You may have noticed the controversy surrounding Reza Aslan’s Zealot: The life and times of Jesus of Nazareth earlier this year. I gather there was a surreal appearance on Fox News—you’d think they’d love a guy who appears to be named after the Christ-Lion character from Narnia, but I guess they didn’t see it that way, what with him being Iranian-American and having written books about Islam.
Some of Zealot really shouldn’t be controversial, since it’s stuff that, according to Bart Ehrman, every priest and mainstream minister learns in the seminary, though most never mention it to their flock: that Matthew, Mark, Luke, John and Paul present different messages, each as concerned with his own circumstances and agenda as with anything the real Jesus might have said or done. For example, there is no “nativity story,” but rather two mutually contradictory stories in Matthew and Luke, neither one of which is remotely plausible.
Another piece of Aslan’s argument is less universally accepted but will be familiar to readers of, say, John Dominic Crossan: Jesus was an illiterateJewish peasant who preached a revolutionary anti-imperial message until the Roman authorities and their upper-class collaborators executed him as a subversive. Where Aslan departs from liberation-theology types is in his restrictive identification of Jesus as a ‘zealot.’
The Zealots were a leading faction in the great Jewish rising of 66 that culminated in the sack of Jerusalem, the razing of the Temple, and the siege and eventual mass suicide at Masada. But Aslan uses the term more broadly to denote a long series of guerrillas, bandits, and messiahs who sought to establish the Kingdom of God, that is, a righteous, independent Jewish state in Palestine. To see what this identification means, consider Jesus’ response when he is asked whether one should pay taxes: he asks whose picture is on the denarius coin, then says that we should “Give back to Caesar what is Caesar’s, and give back to God what is God’s.” The first clause probably plays on the taboo against graven images—what self-respecting Jew walks around with a picture of some heathen dude?
As for the second part, Aslan is convinced that it refers specifically to the land, which properly belongs to God and should be returned to him through the expulsion of the Romans and the corrupt high priests who serve them.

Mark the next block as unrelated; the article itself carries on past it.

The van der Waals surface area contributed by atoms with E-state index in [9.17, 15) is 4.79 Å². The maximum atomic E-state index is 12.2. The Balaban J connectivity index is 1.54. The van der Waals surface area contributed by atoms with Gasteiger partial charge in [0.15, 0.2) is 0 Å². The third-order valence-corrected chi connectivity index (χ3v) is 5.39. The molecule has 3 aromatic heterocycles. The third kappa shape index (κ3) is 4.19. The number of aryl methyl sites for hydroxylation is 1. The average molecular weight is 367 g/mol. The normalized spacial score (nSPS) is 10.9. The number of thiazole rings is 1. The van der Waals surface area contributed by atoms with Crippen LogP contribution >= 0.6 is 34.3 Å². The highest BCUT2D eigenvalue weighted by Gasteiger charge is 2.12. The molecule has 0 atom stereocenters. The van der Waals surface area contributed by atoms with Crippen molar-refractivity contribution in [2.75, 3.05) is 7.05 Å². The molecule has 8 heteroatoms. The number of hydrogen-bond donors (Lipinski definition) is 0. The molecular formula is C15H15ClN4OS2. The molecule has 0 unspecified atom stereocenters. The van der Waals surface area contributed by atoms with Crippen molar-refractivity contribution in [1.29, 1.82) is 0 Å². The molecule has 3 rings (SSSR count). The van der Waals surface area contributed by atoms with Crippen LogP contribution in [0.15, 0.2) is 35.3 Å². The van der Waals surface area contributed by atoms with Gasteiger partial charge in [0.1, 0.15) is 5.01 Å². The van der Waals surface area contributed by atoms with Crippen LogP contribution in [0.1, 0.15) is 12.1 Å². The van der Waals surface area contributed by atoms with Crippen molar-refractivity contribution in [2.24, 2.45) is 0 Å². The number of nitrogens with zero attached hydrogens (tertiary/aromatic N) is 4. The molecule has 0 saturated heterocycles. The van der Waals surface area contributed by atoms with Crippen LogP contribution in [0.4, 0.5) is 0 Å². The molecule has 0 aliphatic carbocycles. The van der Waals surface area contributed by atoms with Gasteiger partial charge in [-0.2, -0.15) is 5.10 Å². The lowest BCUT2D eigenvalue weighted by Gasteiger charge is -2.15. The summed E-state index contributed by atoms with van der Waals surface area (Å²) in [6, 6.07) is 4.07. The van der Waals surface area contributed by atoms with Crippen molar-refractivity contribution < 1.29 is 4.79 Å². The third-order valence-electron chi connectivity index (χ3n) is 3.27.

That’s one possibility, but Jesus asked a great deal of his followers, and anything they gave up for his sake might plausibly be said to be given back to God. And for that matter, if they were not great landowners, they couldn’t really give the land back, though they might take it back.
According to Aslan, Jesus was “no fool.” He recognized that the existing state could only be overthrown with violence, and to that end assembled an “army” of adherents. He came, after all, bringing not peace but the sword. What about loving thy neighbor, turning the other cheek, and all that? These things, he explains, refer only to relationships between fellow Jews: if your neighbor is Jewish, you turn the other cheek; if he’s a Gentile, give him the sword. The idea that Jesus had some universal message for humanity is an accretion of later writers who were trying to export his sect to a wider audience.
What troubles me here is not so much the conviction that Aslan is wrong about Jesus being essentially indistinguishable from other nationalist rebels, though I do suspect that J was weirder and harder to pin down than Aslan gives him credit for. Rather, what if he is right? He claims to have great admiration for the real Jesus of Nazareth, as opposed to the fictional Christ, but is his Jesus, a narrow nationalist trying to install himself as King, really so admirable? And what are we to make of a leader who plans to start a violent revolution by assembling a ragtag band of mendicants, to whom it occurs only in his final days that somebody should buy a sword or two? A leader whose big insurgent operation against the Roman Empire is little more than a flash-mob at the Temple? Sounds like, well, a fool.
To give his students an idea of how people must have reacted to early Christians who claimed that Jesus had been not only the Messiah but personally divine, Bart Ehrman asks, “What would you think if I told you that David Koresh was the Ruler of the Universe?” His point is partly that, from a Jewish perspective, to put any man on a par with God is a shocking blasphemy. But also (and this is the part that is relevant here) the Messiah was supposed to be a powerful ruler, someone who would kick ass and take names and settle scores. The idea that some loser from Hicksville who rode into town on a donkey and promptly got himself killed like a common criminal was the Messiah…that was ludicrous.
It is perfectly legitimate for Aslan to place Jesus in the context of other messianic resistance movements of his time. But if we file away anything that stands out from or cuts against that context, we are left with a figure whose main distinction from Judas the Galilean or the Egyptian or Simon bar Kochba is his spectacular lack of success.